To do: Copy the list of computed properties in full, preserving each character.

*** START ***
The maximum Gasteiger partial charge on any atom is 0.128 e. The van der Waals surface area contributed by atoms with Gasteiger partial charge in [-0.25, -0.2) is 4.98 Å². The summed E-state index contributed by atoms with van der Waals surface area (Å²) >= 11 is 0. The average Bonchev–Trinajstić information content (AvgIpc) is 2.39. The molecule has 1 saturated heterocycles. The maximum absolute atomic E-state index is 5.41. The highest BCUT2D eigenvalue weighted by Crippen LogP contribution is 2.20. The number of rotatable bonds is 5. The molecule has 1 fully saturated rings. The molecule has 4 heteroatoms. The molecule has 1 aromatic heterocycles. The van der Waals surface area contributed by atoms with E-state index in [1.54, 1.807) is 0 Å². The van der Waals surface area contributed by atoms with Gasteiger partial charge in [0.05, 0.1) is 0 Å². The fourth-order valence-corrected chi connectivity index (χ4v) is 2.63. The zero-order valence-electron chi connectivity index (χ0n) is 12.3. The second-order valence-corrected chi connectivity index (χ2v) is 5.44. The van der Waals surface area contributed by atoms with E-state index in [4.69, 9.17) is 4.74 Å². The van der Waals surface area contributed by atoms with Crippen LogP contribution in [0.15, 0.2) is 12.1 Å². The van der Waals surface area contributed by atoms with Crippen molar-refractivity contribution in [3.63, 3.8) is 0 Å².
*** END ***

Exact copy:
The maximum Gasteiger partial charge on any atom is 0.128 e. The van der Waals surface area contributed by atoms with Gasteiger partial charge in [-0.25, -0.2) is 4.98 Å². The summed E-state index contributed by atoms with van der Waals surface area (Å²) >= 11 is 0. The average Bonchev–Trinajstić information content (AvgIpc) is 2.39. The molecule has 1 saturated heterocycles. The maximum absolute atomic E-state index is 5.41. The highest BCUT2D eigenvalue weighted by Crippen LogP contribution is 2.20. The number of rotatable bonds is 5. The molecule has 1 fully saturated rings. The molecule has 4 heteroatoms. The molecule has 1 aromatic heterocycles. The van der Waals surface area contributed by atoms with E-state index in [1.54, 1.807) is 0 Å². The van der Waals surface area contributed by atoms with Gasteiger partial charge in [0.05, 0.1) is 0 Å². The fourth-order valence-corrected chi connectivity index (χ4v) is 2.63. The zero-order valence-electron chi connectivity index (χ0n) is 12.3. The second-order valence-corrected chi connectivity index (χ2v) is 5.44. The van der Waals surface area contributed by atoms with E-state index in [4.69, 9.17) is 4.74 Å². The van der Waals surface area contributed by atoms with Crippen LogP contribution in [0.15, 0.2) is 12.1 Å². The van der Waals surface area contributed by atoms with Crippen molar-refractivity contribution in [3.63, 3.8) is 0 Å².